Collider experiments offer an alternative approach, whereby DE could be produced in collisions of SM particles and directly detected. This approach features several advantages. First of all, it is believed that DE should couple to SM fields in order to screen additional gravitational forces which are predicted to exist at small scales but not been observed [1]. Coupling to SM fields means that DE could be produced and directly detected at colliders. Moreover, it has been argued that cosmological observations alone might be unable to distinguish models with new fields from modified gravity and particle physics experiments might be able to alleviate this problem, known as “dark degeneracy” [2]. Finally, in order to understand the nature of DE several experiments offering different insights will be needed. Collider experiments access different parts of the parameter space and could investigate the microscopic nature of DE if discovered, thereby providing complementary information to the cosmological probes mentioned above.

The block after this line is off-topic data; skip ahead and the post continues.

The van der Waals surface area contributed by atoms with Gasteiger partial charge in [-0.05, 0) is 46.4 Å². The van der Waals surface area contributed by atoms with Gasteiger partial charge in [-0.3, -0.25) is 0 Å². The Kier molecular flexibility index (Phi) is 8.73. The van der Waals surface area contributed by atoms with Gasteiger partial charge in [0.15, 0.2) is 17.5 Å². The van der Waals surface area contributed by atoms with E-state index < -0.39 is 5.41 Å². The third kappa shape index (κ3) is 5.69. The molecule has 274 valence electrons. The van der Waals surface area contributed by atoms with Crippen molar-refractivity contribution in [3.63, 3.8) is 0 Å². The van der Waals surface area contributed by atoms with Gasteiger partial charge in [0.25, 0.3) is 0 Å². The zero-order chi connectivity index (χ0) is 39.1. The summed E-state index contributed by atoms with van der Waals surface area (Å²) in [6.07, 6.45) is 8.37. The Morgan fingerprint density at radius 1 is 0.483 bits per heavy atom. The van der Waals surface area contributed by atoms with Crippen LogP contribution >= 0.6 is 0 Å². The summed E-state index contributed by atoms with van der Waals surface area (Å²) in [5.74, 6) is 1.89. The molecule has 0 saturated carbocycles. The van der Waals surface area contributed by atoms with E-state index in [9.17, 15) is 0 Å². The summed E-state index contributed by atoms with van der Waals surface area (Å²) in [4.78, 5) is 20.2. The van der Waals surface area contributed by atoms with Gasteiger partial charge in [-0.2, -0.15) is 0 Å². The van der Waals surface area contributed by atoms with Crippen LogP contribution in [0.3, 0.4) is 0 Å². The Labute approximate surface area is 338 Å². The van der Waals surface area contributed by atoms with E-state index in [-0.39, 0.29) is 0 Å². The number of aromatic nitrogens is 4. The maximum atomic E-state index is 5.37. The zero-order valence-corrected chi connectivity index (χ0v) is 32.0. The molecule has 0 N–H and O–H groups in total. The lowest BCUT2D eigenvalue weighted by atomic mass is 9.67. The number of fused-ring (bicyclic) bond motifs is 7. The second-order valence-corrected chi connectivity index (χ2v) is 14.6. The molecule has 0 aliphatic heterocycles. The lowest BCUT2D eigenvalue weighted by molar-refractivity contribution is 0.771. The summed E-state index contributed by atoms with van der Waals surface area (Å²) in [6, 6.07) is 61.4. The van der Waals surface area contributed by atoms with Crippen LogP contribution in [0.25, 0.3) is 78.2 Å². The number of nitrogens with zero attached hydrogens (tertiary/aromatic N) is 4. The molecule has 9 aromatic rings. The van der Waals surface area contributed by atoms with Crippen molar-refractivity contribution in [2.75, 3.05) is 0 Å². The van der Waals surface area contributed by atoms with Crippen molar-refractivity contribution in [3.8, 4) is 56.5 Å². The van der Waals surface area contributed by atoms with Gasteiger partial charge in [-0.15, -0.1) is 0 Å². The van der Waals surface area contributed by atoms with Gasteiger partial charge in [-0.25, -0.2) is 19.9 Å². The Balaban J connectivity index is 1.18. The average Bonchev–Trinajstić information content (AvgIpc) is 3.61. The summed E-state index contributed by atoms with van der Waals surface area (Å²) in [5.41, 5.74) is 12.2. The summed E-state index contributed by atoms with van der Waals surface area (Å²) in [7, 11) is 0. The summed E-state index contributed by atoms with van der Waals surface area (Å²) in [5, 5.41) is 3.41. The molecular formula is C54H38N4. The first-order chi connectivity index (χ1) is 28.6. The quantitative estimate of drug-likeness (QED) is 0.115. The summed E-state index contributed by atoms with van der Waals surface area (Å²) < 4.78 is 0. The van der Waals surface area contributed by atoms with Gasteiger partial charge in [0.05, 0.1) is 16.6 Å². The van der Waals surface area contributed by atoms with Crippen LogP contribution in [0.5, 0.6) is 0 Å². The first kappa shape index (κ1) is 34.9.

The first collider search for dark energy

Searches for dark energy had not been performed until recently at colliders, due to the lack of models describing the interaction between DE and SM particles. A concrete model was recently proposed in a recent paper by Philippe Brax, Clare Burrage, Christoph Englert, and Michael Spannowsky [3] thus paving the way towards the first collider search for DE (see also a previous EP article HERE).

This model extends the Standard Model Lagrangian with a set of higher dimension operators which encode the different couplings between DE and SM particles. These operators are suppressed by a characteristic energy scale, which is not determined theoretically, but can be constrained experimentally. The experimental goal is precisely to pinpoint the characteristic energy scales associated with the different DE-SM couplings.